Sleep, glorious sleep

It never ceases to amaze me how similar parents’ concerns are about their children, no matter where we are living. One of the most common areas of concern that parents express is around sleep or more correctly the lack of sleep.

Our bodies are finely tuned systems of energy and cell growth and having good sleep ensures we stay well, calm and capable of interacting with our world in this strange thing called life.

When we are sleep deprived we struggle even if we think we don’t. For babies, toddlers and children (and teens) their ability to manage their world is seriously compromised and often they display inappropriate behaviour in an attempt to cope. Sleep reduces stress both during the sleeping and the waking hours.

This article from the National Sleep Foundation (US) does a great job of explaining the sleep-wake cycle and how our circadian rhythms are regulated by light and dark, something that takes time for us to grow into.

It also gives a fantastic breakdown of how much sleep children and adolescents should be getting at various stages of life — 50% of their time as babies; 13 hours as pre-schoolers; and 10-11 hours between age 6 and adolescence.

Our adolescents need even more sleep than pre-pubsecents. I write in more detail about that in my article The nightmare of adolescent sleep.

Secure infants who are attached to their caregiver may have fewer sleep problems, but some may also be reluctant to give up this engagement for sleep. During the second half of their first year of life, infants may also experience separation anxiety. Illness and increased motor development, which may also disrupt sleep.

Sleep tips for babies, infants and toddlers

  • Have a consistent bedtime routine (i.e. dinner/bath/bed/story)
  • Ensure the room is a good environment for sleeping (calm colours, soft lighting, quiet, cool, etc.) and make sure the room is set up the same way each night
  • Gently encourage baby to fall asleep independently and to become a “self-soother”.
  • Security blankets/teddies, etc. (provided they are safe) are fine.
  • Avoid TV or screens in their bedroom.
  • Avoid too much stimulation from noise, loud voices, very large screens and chaos.
  • Use familiar calming music.
  • Use familiar night lights that build a sense of safety.
  • Use soothing techniques to soothe their nervous system.
  • For toddlers over 2, maybe try my free Sleepytime audio track.

A child’s need to feel safe is a primary need that builds deep human connectedness so please do what you can to meet this need. Eventually, they will be able to sleep alone without your help!

Some top tips for soothing young children (and triggering the love neurotransmitter oxytocin)

  1. Calm adults
  2. Touch and massage — especially the ‘tickle point’ (high on back — stroke gently)
  3. Rocking
  4. Go-slow childhoods
  5. Sucking
  6. Physical comforters — soft toys, dummies, blankets
  7. Warmth, approx 21 degrees C — (or cooling if child has a temperature)
  8. Low soothing sounds, familiar songs
  9. Bathing in warm bath
  10. Novelty — laughter
  11. Avoid overstimulation, especially loud voices, noises, too much chaos, and too much change.

What we know about poor sleep:

  • Impacts memory solidification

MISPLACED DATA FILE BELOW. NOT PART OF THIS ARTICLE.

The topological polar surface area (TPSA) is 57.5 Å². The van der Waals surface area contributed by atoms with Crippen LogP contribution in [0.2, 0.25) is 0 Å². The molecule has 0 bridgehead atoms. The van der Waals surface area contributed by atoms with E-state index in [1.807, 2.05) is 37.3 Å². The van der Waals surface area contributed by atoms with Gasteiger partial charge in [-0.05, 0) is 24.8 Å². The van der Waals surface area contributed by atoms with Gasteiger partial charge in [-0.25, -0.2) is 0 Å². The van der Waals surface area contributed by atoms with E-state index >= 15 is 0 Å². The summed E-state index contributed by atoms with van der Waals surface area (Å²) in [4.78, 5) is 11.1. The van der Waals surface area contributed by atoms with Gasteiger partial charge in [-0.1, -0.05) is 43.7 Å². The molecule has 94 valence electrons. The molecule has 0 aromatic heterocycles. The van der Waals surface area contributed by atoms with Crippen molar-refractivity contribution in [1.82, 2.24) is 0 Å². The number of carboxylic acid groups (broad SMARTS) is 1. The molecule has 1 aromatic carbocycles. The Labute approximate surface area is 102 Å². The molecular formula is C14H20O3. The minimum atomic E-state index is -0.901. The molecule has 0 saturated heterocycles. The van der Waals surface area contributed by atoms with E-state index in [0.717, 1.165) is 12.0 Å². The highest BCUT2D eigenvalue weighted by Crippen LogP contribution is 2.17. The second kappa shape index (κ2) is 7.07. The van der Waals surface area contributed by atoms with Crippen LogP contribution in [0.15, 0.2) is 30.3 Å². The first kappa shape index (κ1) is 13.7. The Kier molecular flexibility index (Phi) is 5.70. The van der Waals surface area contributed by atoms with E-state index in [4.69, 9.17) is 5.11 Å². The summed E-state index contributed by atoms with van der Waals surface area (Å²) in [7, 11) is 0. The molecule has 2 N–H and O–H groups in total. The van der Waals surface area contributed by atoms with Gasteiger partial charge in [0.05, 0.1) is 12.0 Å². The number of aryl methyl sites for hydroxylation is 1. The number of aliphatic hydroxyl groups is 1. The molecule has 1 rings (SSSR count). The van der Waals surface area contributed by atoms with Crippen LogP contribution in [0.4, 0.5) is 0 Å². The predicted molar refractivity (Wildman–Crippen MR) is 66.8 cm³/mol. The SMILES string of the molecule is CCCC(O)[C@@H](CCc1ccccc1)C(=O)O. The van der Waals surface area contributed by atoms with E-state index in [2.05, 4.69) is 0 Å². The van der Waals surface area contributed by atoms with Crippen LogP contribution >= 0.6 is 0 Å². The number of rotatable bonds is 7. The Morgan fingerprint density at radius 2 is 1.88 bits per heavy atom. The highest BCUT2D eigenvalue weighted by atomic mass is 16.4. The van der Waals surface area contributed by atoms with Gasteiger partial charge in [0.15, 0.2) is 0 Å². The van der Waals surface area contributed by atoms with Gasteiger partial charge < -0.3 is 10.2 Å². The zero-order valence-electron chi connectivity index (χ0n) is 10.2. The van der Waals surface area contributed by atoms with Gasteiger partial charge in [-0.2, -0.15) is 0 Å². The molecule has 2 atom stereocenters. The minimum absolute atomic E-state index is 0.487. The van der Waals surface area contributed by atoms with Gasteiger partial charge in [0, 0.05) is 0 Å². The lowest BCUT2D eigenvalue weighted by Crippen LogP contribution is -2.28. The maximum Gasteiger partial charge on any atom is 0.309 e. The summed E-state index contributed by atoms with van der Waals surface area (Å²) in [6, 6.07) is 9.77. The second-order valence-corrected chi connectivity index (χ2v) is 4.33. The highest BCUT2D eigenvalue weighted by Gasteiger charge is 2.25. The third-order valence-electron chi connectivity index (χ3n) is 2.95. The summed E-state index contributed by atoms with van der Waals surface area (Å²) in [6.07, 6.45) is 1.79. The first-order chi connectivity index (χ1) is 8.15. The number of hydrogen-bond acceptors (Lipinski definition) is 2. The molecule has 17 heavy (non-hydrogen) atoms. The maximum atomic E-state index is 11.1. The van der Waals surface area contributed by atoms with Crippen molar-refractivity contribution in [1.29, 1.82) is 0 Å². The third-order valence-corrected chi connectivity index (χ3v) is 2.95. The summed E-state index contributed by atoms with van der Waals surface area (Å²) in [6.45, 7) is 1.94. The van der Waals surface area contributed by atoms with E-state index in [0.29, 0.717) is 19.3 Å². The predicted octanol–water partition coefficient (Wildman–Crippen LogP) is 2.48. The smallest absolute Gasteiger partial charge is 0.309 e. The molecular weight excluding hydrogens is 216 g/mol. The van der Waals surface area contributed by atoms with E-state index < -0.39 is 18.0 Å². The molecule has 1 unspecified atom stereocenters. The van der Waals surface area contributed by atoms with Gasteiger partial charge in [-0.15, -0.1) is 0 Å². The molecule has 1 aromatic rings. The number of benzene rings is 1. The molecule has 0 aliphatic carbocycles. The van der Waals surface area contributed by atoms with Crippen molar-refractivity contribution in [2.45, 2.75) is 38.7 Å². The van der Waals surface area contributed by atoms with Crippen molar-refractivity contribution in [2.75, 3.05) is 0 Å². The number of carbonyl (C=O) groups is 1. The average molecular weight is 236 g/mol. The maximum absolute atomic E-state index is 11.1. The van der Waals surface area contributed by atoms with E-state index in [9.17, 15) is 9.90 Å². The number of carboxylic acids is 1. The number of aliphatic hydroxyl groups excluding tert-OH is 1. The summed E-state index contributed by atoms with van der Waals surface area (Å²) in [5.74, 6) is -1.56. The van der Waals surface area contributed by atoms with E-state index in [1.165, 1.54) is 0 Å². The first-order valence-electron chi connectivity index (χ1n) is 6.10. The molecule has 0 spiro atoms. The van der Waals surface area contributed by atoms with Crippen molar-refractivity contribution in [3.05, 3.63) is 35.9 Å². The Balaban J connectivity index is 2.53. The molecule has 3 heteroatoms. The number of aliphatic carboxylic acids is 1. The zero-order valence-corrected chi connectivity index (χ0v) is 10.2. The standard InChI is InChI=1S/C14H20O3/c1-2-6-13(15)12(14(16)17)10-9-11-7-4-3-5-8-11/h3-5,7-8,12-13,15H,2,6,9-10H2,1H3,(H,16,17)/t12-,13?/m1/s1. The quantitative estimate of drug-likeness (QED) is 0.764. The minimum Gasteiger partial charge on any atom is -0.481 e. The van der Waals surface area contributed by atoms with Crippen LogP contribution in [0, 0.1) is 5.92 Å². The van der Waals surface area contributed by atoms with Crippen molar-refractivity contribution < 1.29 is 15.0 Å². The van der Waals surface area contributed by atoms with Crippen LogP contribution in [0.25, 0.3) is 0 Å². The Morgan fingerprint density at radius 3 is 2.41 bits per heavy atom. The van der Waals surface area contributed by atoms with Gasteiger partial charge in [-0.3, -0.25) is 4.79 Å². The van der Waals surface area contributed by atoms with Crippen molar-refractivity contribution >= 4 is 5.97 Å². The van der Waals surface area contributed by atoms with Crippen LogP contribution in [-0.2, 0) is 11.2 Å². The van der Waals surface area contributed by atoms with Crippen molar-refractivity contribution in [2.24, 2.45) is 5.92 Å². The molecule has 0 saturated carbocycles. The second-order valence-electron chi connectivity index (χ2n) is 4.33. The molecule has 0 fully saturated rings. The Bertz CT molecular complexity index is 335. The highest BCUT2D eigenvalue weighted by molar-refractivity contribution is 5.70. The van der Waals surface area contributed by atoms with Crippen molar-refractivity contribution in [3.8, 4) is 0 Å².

• Increases irrational moods and especially irritability and “meltdowns!”Impedes learning capacity for next day
    Increases negative thinking and negative self-talk
  • lncreases chances of depression significantly
  • Can increase obesity
  • Reduces capacity to resist distractions like Facebook
  • Can depress immune system
  • Increases sense of vulnerabilty

Sleep needs to be a high priority in all homes. Calming home environments after dinner also need to be a priority to ensure that sleep is achievable and this may mean a reduction in activities that stimulate.

For those who have ‘roosters’ — our high-energy darlings — preparing for good sleep starts when they wake up in the morning! How can you keep their energy even? Watch sugars, increase protein, ensure complex carbs, also ensure vigorous physical activity preferably in the afternoon to reduce the energy reserves.

If you get desperate…

  • Make a banana smoothie with honey.
  • Try a warm milk drink not loaded with sugar
  • Massage feet or head.Get some Australian Bush Flower essences that promote sleep.
  • Use calming sandalwood, lavender or a combination aromatherapy and infuse the house.
  • Have everyone in the house try a calming audio relaxation such as Beach Bliss or Moonlight Magic — two to three times a week for three weeks will help build new calming pathways in their brains … habits become the norm!

One last message before you drop off…

If you have a child who makes a lot of nasal noises, seems to toss and turn restlessly most nights, get him or her checked out by your GP. My youngest was like this and would fall asleep on the floor sometimes — on closer inspection he was found to have massive adenoids and tonsils. When tested at a sleep clinic, he was only sleeping 27 per cent of the night! No wonder he was small. Once these were removed, he took off physically and energetically!

I wish you the magic of sound sleep – often – and don’t forget it’s OK to have a nap if you are a tired parent.

Also, this article from startsleeping.org (also US-based but totally relevant to all of us) is an incredibly comprehensive read about understanding what impacts our sleep and how to improve it so please do check it out.